Stand-out Q- annual exemption for CGT…

by

TUE, 06 FEB 2018

Our Technical Hub provides access to a wide range of pension tax and trust technical resources. Every now and then we post tweets covering stand out questions from our technical content and our answers in case others might also find them helpful. As Twitter’s character restrictions only allow for the bare bones of the Q&A we link to the details here, too.

Question:

A client has a shareholding with a large gain. Can they crystallise some of the gain to use their annual exemption for CGT?

Answer:

Yes. Make a part disposal to crystallise enough gain to use the annual exemption.

The annual exemption for individuals in 2018/2019 is £11,700 for capital gains tax. Gains covered by the exemption do not attract any CGT, and it is only once net chargeable gains exceed the annual exemption in the tax year that CGT will arise.

If the annual exemption is not used in the current tax year it will be lost, as it cannot be carried forward. Many advisers will therefore consider making part disposals so that their client uses their annual exemption each year.

Shareholdings can sometimes cause confusion for clients and advisers, as the method of calculating the acquisition cost of shareholdings have been subject to legislative changes on several occasions. We will assume, that there have been no prior disposals within the shareholding and there are no further purchases of the same shares within the next thirty days of the sale.

Under the current rules, the legislation says that a shareholding is treated as one asset. This is the case even where the shares have been purchased over several tranches. This means that the shares are all held in one pool (the ‘section 104 pool’) and the acquisition cost of all the shares within the pool is the total of all the shares purchased, even where they have been purchased over several separate transactions.

When disposing of some of the shares within a shareholding, the calculation of the acquisition cost of those shares is a straightforward part disposal calculation. The legislation gives the following fraction, which is multiplied by the acquisition cost of the whole shareholding:

A


A + B

A is the market value of the shares disposed of

B is the market value of the shares retained

For a shareholding, A and B can be simplified to the number of shares disposed of and retained respectively, as in the worked example below.

Example
Terry owns 100,000 shares in Hoboken Plc. They were purchased for £5 each and are now worth £9 each. He wants to sell enough shares to use up his annual exemption.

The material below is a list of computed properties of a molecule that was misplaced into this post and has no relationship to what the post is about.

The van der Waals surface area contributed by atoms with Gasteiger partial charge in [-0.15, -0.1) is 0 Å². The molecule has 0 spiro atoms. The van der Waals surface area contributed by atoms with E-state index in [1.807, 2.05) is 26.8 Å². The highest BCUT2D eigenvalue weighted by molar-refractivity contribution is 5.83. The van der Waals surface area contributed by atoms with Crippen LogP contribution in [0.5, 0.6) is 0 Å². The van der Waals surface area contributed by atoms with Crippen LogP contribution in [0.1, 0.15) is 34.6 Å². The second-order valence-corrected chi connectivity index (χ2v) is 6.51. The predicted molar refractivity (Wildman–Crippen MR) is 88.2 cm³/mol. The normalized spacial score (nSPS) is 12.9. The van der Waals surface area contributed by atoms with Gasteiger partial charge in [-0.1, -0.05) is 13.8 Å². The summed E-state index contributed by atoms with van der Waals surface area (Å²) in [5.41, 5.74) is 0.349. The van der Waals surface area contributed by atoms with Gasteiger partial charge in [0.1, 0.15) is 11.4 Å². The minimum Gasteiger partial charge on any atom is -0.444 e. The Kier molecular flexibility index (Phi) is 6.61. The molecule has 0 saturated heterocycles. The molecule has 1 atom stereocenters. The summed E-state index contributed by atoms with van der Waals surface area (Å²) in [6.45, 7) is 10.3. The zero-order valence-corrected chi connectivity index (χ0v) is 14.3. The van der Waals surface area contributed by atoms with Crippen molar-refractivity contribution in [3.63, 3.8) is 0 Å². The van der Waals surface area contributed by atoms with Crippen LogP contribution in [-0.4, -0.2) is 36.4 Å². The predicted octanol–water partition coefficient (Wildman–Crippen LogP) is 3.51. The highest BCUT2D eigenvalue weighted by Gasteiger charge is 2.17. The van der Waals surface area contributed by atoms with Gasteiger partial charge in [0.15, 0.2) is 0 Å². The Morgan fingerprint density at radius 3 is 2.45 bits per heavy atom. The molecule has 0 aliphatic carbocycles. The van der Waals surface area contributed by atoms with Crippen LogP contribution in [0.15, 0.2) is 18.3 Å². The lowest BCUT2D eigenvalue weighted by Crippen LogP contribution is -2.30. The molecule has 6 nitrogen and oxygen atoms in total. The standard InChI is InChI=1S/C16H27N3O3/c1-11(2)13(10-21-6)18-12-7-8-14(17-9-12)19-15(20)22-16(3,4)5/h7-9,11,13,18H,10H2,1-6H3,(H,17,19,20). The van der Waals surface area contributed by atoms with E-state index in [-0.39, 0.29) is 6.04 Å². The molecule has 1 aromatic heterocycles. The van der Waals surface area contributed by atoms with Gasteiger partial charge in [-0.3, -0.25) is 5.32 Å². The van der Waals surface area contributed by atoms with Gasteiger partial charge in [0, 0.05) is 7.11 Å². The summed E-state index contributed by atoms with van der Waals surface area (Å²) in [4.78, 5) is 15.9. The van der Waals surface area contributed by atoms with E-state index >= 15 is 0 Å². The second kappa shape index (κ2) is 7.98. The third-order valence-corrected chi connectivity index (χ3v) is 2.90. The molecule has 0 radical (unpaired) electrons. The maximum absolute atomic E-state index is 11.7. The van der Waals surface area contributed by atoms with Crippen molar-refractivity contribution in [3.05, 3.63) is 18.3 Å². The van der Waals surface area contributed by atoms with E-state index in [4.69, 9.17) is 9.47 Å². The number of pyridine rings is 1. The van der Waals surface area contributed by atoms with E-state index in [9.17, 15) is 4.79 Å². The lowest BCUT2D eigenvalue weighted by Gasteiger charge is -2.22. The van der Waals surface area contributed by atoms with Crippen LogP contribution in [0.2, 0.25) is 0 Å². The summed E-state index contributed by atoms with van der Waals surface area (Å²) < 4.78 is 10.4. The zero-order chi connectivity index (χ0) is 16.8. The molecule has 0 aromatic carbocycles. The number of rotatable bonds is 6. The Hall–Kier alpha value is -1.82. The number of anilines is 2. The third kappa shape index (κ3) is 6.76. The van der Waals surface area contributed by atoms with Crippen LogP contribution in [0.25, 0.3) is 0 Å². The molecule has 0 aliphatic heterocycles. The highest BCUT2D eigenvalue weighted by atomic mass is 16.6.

If Terry sells 2,925 shares, his CGT calculation will be as follows:

table 1 updated FEB 2018


By using the part disposal formula, the base cost of the 2,925 shares in Hoboken Plc was

2,925 x (100,000 x £5) = £14,625

Now we can look at how the base cost of accumulation units is calculated.

Q: The part disposal will be of accumulation units. How do you calculate their base cost?

A: Multiply A/(A+B) by (cost + accumulated income – equalisation payment). See above.

The same A/(A+B) part disposal formula applies where the part disposal is of accumulation units. When calculating the acquisition cost of the units, however, the acquisition cost calculation is slightly more complicated due to the way accumulation units work and in particular how the income within the units accumulates.

Understanding the peculiarities of the accumulation units helps us understand how the calculation of the acquisition costs of accumulation units is achieved.

The key to understanding accumulation units is as follows. Whenever any income entitlement arises on accumulation units, it accumulates within the units. Effectively, it is added back in to the value of the units.

The income entitlement of accumulation units technically accrues to the owner of the units on a daily basis. There is no entitlement to income for those days where the owner was not the beneficial owner of the units.

In practice, however, the unit manager will simply pay an equal income entitlement for each unit to all the holders of the units at a specific date. If the units have been purchased since the last income accumulations were made within the units, this means that the current owner has received income which they were not technically entitled to.

To rectify this, an adjustment called an equalisation payment is made by the unit manager to the owner of the units at the same time as the income distribution is made. The equalisation payment is not a cash payment and will simply be deducted from the acquisition cost of the units when they are sold.

Equalisation payments cause a lot of confusion for advisers and their clients when preparing capital gains tax calculations. HMRC’s CGT manual discussed them in more detail here .

When the time comes to dispose of accumulation units, the acquisition cost is calculated as follows:

Original purchase cost of all units

Plus accumulated income

Less equalisation payment

The example below shows all the steps which need to be undertaken where there is a part disposal of accumulation units.

Example
Terry also holds 10,000 units in the J Friendly accumulation trust. He bought them in June 2016 when they were worth £4 each. They are now worth £8.50 each.

He has received the following income entitlements which have accumulated within the units:-

table 3 updated FEB 2018

He also received an equalisation payment in September 2016 of £1,000.

The base cost is calculated as follows:-

table 4 updated FEB 2018

Terry sells 2,500 units. The base cost of these units is

table-for-blog-5-updated-2nd

The capital gain calculation is therefore

table-for-blog-6-updated

Follow us on Twitter – @JHPartnership